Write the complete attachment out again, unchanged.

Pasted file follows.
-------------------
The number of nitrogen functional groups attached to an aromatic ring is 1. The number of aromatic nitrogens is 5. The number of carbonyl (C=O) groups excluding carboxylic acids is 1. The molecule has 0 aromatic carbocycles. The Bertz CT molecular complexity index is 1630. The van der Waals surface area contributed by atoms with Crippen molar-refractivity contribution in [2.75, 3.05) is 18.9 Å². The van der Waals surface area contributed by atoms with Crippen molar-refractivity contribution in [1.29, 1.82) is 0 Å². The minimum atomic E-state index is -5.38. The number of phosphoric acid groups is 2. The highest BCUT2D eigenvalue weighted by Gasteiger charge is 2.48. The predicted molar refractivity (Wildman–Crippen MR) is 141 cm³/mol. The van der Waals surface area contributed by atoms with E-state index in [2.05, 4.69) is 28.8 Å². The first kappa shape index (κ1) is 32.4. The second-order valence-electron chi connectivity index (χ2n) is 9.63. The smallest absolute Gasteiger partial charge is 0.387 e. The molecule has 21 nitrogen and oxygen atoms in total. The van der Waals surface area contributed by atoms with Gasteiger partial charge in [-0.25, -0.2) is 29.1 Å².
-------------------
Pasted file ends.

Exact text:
The number of nitrogen functional groups attached to an aromatic ring is 1. The number of aromatic nitrogens is 5. The number of carbonyl (C=O) groups excluding carboxylic acids is 1. The molecule has 0 aromatic carbocycles. The Bertz CT molecular complexity index is 1630. The van der Waals surface area contributed by atoms with Crippen molar-refractivity contribution in [2.75, 3.05) is 18.9 Å². The van der Waals surface area contributed by atoms with Crippen molar-refractivity contribution in [1.29, 1.82) is 0 Å². The minimum atomic E-state index is -5.38. The number of phosphoric acid groups is 2. The highest BCUT2D eigenvalue weighted by Gasteiger charge is 2.48. The predicted molar refractivity (Wildman–Crippen MR) is 141 cm³/mol. The van der Waals surface area contributed by atoms with E-state index in [2.05, 4.69) is 28.8 Å². The first kappa shape index (κ1) is 32.4. The second-order valence-electron chi connectivity index (χ2n) is 9.63. The smallest absolute Gasteiger partial charge is 0.387 e. The molecule has 21 nitrogen and oxygen atoms in total. The van der Waals surface area contributed by atoms with Gasteiger partial charge in [-0.25, -0.2) is 29.1 Å².